1. A guidance display system for use with bowling lanes, each of which lanes has associated display means comprising a common signal generator means for providing a plurality of successive coded sets of signals in a cyclic manner, each coded set including a first group of signals representing a different possible up-down pattern of the bowling pins, and concurrently therewith a second group of signals identifying an optimum spare maker ball path for such pattern, control means for each lane for enabling the associated display means, linking means connected common to a plurality of said lanes for simultaneously providing a coded set of said first signal group to said control means at each of said plurality of lanes, said control means for each lane including position indicating means at each lane for providing an indication of the pin pattern at said lane, comparison means for comparing the pin pattern represented by the first group of code signals of said set with the pin pattern provided by said position indicating means, and enabling means 16 responsive to detection of coincidence by said comparison. means to provide a display on said display means of the optimum path indicated by said second coded signal set at the time of coincidence.
2. A system as set forth in claim 1 inwhich said common signal generator means includes stroage means whichA comprises a rotating disc, and in which each set of signals on said disc member comprises a group of transparent and opaque sections arranged in a coded pattern, the coded groups for different pin patterns being located in adjacent relation with each other, and in which said scanning means comprises photocell means located to provide simultaneous readout of the signals represented by said section to said display means.
3. A system as set forth in claim 1 in which said signal generator means includes means which `comprise a rotating disc, and each of said coded signal sets comprises a plurality of coded indicia arranged along a radial line on the disc extending from the periphery toward the center of the disc, successive coded sets being located on adjacent radial lines about the surface of the disc.
4. A system as set forth in claim 1 in which said signal generator means includes storage means which include a storage member having said coded signal sets registered there-on, and in which a first and a second signal in each set is used to represent the position of one pin.
5. A system as set forth in claim 1 in Which said signal generator means includes storage means which comprise a storage member having said coded signal sets registered thereon, the ones of the coded signal sets having a like second group of signals being arranged in adjacent positi-ons on said storage member.
6. A system as set forth in claim 1. in which said display means includes a visual display unit for display of the optimum ball path for a given pin pattern, and in which each one of said first coded group of signals includes a first and a second signal for each pin, and in which said position indicating means for providing an indication of the actual pattern of pins includes a lever movable between two contact positions to represent the up and down positions of the pin, and in which said signal generator means includes means -operative with readout of a code to transmit the two signals for a pin to the two different contact positions for such pin, and in which said enabling means includes first gate means connected t-o said levers for providing an output signal only with detection of coincidence by said comparison means, and second gate means for effecting ene-rgization of the preferred path on the display unit responsive to simultaneous receipt of said coincidence signal and the signals of said second group.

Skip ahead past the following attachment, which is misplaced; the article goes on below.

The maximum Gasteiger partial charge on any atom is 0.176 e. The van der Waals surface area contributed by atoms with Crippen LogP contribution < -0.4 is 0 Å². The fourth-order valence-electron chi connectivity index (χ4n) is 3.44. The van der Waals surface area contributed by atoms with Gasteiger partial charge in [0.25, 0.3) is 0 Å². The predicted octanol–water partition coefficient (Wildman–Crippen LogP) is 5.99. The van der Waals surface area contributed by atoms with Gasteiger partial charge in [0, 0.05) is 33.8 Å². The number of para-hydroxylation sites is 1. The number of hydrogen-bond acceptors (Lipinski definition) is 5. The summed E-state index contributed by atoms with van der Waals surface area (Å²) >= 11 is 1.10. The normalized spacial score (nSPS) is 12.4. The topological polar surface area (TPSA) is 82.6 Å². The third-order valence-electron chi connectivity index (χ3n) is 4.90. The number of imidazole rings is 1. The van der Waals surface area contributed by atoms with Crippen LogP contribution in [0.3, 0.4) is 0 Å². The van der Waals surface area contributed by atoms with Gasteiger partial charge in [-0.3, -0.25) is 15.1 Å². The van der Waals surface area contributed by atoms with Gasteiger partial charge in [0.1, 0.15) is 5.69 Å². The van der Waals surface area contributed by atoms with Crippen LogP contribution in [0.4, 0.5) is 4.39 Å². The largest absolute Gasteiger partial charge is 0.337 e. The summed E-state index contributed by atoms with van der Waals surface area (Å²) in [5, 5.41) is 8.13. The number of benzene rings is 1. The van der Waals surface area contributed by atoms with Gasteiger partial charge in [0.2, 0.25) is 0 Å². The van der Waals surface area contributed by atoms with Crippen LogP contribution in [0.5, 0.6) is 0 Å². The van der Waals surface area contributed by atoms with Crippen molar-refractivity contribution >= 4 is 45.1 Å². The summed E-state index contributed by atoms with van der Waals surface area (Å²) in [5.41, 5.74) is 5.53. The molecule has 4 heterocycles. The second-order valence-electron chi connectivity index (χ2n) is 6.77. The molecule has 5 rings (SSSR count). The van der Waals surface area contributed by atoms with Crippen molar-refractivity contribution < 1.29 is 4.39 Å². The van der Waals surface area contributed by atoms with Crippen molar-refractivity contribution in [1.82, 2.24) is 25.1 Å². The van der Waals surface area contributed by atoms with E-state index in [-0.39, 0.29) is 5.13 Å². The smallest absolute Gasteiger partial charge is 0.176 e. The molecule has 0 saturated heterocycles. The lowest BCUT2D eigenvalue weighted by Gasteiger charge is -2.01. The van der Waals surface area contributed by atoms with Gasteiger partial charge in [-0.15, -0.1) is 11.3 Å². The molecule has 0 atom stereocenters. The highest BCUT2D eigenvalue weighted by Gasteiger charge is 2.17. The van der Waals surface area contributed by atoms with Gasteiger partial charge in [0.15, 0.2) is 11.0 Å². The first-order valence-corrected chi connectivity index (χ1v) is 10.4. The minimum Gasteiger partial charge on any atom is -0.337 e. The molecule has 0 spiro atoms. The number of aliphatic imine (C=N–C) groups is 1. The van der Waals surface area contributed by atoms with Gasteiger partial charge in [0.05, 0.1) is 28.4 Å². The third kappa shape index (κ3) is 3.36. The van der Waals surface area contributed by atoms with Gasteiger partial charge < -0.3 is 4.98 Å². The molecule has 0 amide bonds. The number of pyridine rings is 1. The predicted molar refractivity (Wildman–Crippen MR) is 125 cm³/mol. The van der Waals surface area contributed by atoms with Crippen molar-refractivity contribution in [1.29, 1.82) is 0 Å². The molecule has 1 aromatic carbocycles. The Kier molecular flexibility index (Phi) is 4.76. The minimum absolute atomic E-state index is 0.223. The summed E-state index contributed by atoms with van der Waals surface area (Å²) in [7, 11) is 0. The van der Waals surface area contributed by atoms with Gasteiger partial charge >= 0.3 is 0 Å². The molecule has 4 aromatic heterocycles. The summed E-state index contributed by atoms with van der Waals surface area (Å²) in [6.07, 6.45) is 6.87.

7. A system as set forth in claim 1 in which said position indicating means comprises apinspotter relay for each pin, each of which relays includes a contact set having a contact lever moved by its associated relay between make and break contacts to represent the position of its associated pin, and in which said enabling means includes a gate having its input connected to said levers, and said signals from said common signal generator are connected to said make and break contacts of the contact sets for the various pins, and in which said gate is operative whenever the pattern represented by the lever positions and the pattern represented by the code on said contacts coincides, and means responsive t-o operation of said gate means and receipt of said second group of signals associated with the coincident pattern to provide a display of the optimum ball path for said patte-rn.
8. A display means as set forth in claim 1 in which said enabling means includes a first gate means for provid ing an enabling signal only in response to a first group of signals from said common signal generator means which identifies the pattern represented by said position indicating means, and second gate means for controlling the display of the optimum ball path on said display means only responsive to receipt of said enabling signal 18 and the second group of signals in the code set including 3,223,416 12/ 1965 Blewitt 273-54 the first group which provides said enabling signal. 3,232,404 2/ 1966 Jones S40-146.2
References Cited ANTON O. OECHSLE, Primary Examiner. UNITED STATES PATENTS 5 M. R. PAGE, Assistant Examiner. 2,784,397 3/1957 Branson etal. 340-1462 X 3,212,779 10/1965 Gruss et a1. 273-54 US- C1- X-R- 3,213,631 11/1965 Flieg et a1 340-14625( 34e-146.2